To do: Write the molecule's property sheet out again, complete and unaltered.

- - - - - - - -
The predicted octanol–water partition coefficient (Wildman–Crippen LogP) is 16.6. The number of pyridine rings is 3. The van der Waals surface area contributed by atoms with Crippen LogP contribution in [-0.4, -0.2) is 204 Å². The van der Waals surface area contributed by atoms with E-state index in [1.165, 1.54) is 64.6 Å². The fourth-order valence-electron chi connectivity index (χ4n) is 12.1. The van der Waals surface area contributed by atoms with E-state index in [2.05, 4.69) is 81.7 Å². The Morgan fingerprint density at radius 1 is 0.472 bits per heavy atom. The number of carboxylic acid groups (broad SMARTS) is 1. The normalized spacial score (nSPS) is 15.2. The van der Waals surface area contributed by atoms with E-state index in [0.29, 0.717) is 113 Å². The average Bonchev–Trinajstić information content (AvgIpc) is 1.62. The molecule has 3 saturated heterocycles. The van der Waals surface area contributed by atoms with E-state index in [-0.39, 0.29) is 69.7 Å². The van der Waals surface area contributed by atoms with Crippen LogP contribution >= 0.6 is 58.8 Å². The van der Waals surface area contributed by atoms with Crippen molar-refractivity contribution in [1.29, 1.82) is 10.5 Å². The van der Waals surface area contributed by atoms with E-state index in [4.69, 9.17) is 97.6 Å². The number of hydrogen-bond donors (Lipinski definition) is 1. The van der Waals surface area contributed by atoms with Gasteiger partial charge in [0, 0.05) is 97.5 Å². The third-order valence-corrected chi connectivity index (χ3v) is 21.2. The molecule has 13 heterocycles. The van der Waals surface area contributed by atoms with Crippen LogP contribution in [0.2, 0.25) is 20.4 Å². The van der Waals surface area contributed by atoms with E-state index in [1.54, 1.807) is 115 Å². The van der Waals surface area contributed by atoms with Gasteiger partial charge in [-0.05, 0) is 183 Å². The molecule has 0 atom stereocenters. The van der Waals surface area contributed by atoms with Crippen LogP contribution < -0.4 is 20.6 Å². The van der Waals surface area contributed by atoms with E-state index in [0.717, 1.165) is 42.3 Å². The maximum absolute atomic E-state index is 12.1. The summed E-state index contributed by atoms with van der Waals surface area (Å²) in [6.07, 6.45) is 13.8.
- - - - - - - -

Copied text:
The predicted octanol–water partition coefficient (Wildman–Crippen LogP) is 16.6. The number of pyridine rings is 3. The van der Waals surface area contributed by atoms with Crippen LogP contribution in [-0.4, -0.2) is 204 Å². The van der Waals surface area contributed by atoms with E-state index in [1.165, 1.54) is 64.6 Å². The fourth-order valence-electron chi connectivity index (χ4n) is 12.1. The van der Waals surface area contributed by atoms with E-state index in [2.05, 4.69) is 81.7 Å². The Morgan fingerprint density at radius 1 is 0.472 bits per heavy atom. The number of carboxylic acid groups (broad SMARTS) is 1. The normalized spacial score (nSPS) is 15.2. The van der Waals surface area contributed by atoms with E-state index in [0.29, 0.717) is 113 Å². The average Bonchev–Trinajstić information content (AvgIpc) is 1.62. The molecule has 3 saturated heterocycles. The van der Waals surface area contributed by atoms with E-state index in [-0.39, 0.29) is 69.7 Å². The van der Waals surface area contributed by atoms with Crippen LogP contribution >= 0.6 is 58.8 Å². The van der Waals surface area contributed by atoms with Crippen molar-refractivity contribution in [1.29, 1.82) is 10.5 Å². The van der Waals surface area contributed by atoms with E-state index in [4.69, 9.17) is 97.6 Å². The number of hydrogen-bond donors (Lipinski definition) is 1. The van der Waals surface area contributed by atoms with Gasteiger partial charge in [0, 0.05) is 97.5 Å². The third-order valence-corrected chi connectivity index (χ3v) is 21.2. The molecule has 13 heterocycles. The van der Waals surface area contributed by atoms with Crippen LogP contribution in [0.2, 0.25) is 20.4 Å². The van der Waals surface area contributed by atoms with E-state index in [1.54, 1.807) is 115 Å². The van der Waals surface area contributed by atoms with Gasteiger partial charge in [-0.05, 0) is 183 Å². The molecule has 0 atom stereocenters. The van der Waals surface area contributed by atoms with Crippen LogP contribution < -0.4 is 20.6 Å². The van der Waals surface area contributed by atoms with E-state index in [0.717, 1.165) is 42.3 Å². The maximum absolute atomic E-state index is 12.1. The summed E-state index contributed by atoms with van der Waals surface area (Å²) in [6.07, 6.45) is 13.8.